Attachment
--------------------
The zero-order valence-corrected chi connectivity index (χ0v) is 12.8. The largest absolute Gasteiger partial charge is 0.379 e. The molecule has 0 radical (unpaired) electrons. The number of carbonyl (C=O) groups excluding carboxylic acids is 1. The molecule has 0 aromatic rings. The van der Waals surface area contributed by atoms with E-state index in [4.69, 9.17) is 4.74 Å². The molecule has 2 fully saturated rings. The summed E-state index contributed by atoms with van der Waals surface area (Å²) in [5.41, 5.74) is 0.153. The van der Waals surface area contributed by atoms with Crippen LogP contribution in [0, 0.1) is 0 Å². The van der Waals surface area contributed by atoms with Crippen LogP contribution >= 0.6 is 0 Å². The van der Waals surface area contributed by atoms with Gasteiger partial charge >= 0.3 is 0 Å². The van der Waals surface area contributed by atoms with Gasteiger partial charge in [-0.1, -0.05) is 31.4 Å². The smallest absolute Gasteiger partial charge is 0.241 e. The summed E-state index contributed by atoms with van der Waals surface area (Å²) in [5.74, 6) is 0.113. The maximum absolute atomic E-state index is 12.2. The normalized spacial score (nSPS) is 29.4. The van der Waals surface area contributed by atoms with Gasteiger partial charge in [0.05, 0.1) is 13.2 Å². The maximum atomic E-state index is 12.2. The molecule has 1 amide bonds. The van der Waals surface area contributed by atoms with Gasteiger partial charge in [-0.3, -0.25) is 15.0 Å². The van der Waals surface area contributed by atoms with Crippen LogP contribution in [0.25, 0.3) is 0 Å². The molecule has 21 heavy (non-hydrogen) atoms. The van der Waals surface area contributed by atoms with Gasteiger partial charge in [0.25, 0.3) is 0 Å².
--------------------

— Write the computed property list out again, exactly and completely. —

The zero-order valence-corrected chi connectivity index (χ0v) is 12.8. The largest absolute Gasteiger partial charge is 0.379 e. The molecule has 0 radical (unpaired) electrons. The number of carbonyl (C=O) groups excluding carboxylic acids is 1. The molecule has 0 aromatic rings. The van der Waals surface area contributed by atoms with E-state index in [4.69, 9.17) is 4.74 Å². The molecule has 2 fully saturated rings. The summed E-state index contributed by atoms with van der Waals surface area (Å²) in [5.41, 5.74) is 0.153. The van der Waals surface area contributed by atoms with Crippen LogP contribution in [0, 0.1) is 0 Å². The van der Waals surface area contributed by atoms with Crippen LogP contribution >= 0.6 is 0 Å². The van der Waals surface area contributed by atoms with Gasteiger partial charge >= 0.3 is 0 Å². The van der Waals surface area contributed by atoms with Gasteiger partial charge in [-0.1, -0.05) is 31.4 Å². The smallest absolute Gasteiger partial charge is 0.241 e. The summed E-state index contributed by atoms with van der Waals surface area (Å²) in [5.74, 6) is 0.113. The maximum absolute atomic E-state index is 12.2. The normalized spacial score (nSPS) is 29.4. The van der Waals surface area contributed by atoms with Gasteiger partial charge in [0.05, 0.1) is 13.2 Å². The maximum atomic E-state index is 12.2. The molecule has 1 amide bonds. The van der Waals surface area contributed by atoms with Gasteiger partial charge in [-0.3, -0.25) is 15.0 Å². The van der Waals surface area contributed by atoms with Crippen LogP contribution in [0.25, 0.3) is 0 Å². The molecule has 21 heavy (non-hydrogen) atoms. The van der Waals surface area contributed by atoms with Gasteiger partial charge in [0.25, 0.3) is 0 Å².